By Ellen Goodman
I remember when a subgroup of the abstinence-only movement first came up with an escape clause called secondary virginity. The idea was that just because you had sex once didn’t mean you had to do it again. This prompted a cynical question from a young lawyer in my family: “Does that mean you can renew your virginity again and again? Or is it three strikes and you’re out?”
Well, now we are having a secondary argument over secondary virginity. This time the subject isn’t spiritual revival but surgical re-virgin. The furor comes from Europe, where there’s a trend among women—mostly immigrants and mostly Muslims—to have their hymens restored for the marriage market.
This began with a recent case that has France in an uproar even by French standards. A Muslim groom who discovered on his wedding night that his wife was not what she claimed to be—a virgin—sued for and won an annulment. He claimed a breach of contract on the grounds that virginity was an “essential quality” of the woman he chose to marry.
This ruling outraged a country that bans headscarves in schools and has immigrants sign a pledge that describes France as a secular country where men and women are equal. It was described by a Cabinet minister as a “fatwa against emancipated women” and identified by others as something that would pressure more women into hymenoplasty.
Now, why precisely one woman found guilty of fraud would drive other women into deeper fraud I’m not sure. But gynecologists in Paris report women coming to them for certificates of virginity, and medical tourist packages take women to places such as Tunisia where the surgery is cheaper. There is even a new Italian movie about an immigrant returning to Casablanca to “have her odometer brought back to zero.”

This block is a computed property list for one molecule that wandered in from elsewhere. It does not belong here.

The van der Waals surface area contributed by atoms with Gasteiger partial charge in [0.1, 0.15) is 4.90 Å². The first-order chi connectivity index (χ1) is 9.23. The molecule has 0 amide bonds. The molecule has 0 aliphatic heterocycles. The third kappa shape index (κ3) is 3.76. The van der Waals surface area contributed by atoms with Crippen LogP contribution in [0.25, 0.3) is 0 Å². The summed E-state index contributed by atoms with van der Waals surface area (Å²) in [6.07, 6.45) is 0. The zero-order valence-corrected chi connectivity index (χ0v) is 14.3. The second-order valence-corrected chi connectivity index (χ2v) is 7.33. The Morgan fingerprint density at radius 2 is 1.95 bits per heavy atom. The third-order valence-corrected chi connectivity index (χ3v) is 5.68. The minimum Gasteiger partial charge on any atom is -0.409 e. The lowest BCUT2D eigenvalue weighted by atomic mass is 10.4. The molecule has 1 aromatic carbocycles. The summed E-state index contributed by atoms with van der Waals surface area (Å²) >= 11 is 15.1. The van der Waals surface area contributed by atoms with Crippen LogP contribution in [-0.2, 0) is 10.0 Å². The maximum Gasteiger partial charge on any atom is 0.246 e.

All this is happening despite the fact—Biology 101—that the presence or absence of a hymen may be unrelated to sexual experience. Indeed, one surgeon gives patients a vial of blood to pour on the sheets just in case.
This has led to a controversy not just over sex and equality but the ethics of surgery that’s designed to retrofit a woman to a rigid culture. On one side, the French gynecological organization condemned the practice as a “submission to the intolerance of the past.” On the other side, a doctor who performs the surgery said, “My patients don’t have a choice if they want to find serenity—and husbands.” And some of the patients describe it flat-out as a matter of life and death, acknowledging that they are in real danger from their families if their “dishonor” is discovered.
Now, before we dismiss this whole restoration project as Europe vs. Fundamentalism, remember that American doctors are also offering to repair hymens in Web site ads promising privacy and like-a-virgin results—thank you, Madonna.
Bioethicist Alta Charo squirms over the idea of hymen repair but then says we ought to “put it in the larger context of how far women will go to make themselves marriageable and sexually attractive.” Just what will secular, modern women do to fit their own cultural stereotypes—breast implant, anyone? What will they do to stay employable—face-lift, anyone?
But there’s something in the tale of fear, fraud and France that resonates with the darker side of the abstinence-only education movement here.
Government-promoted virginity lessons are not simply an attempt to protect our daughters—and, oh yeah, sure, sons—from a culture that sells sex like Pop-Tarts. Nor are they just about helping them delay and think twice about hooking up. They too are based on fear and control.
And consider the father-daughter Purity Balls dotting the country. At these deeply creepy events, fathers promise “to cover my daughter as her authority and protection in the area of purity.” How far is that protection from the protection racket where fathers oversee their female property until it’s passed on—intact or else—to a husband?
All in all, the flip side of purity lectures is the conviction that sex—and the girls who have it—is dirty. On either side of the Atlantic, doctors in the “like a virgin” business are not only accomplices of private deceptions, they are accomplices to those who keep the reins of sexuality out of women’s own hands.
Where, I wonder, is the Internet ad for repairing a whole culture?
Ellen Goodman’s e-mail address is ellengoodman(at)globe.com.
© 2008, Washington Post Writers Group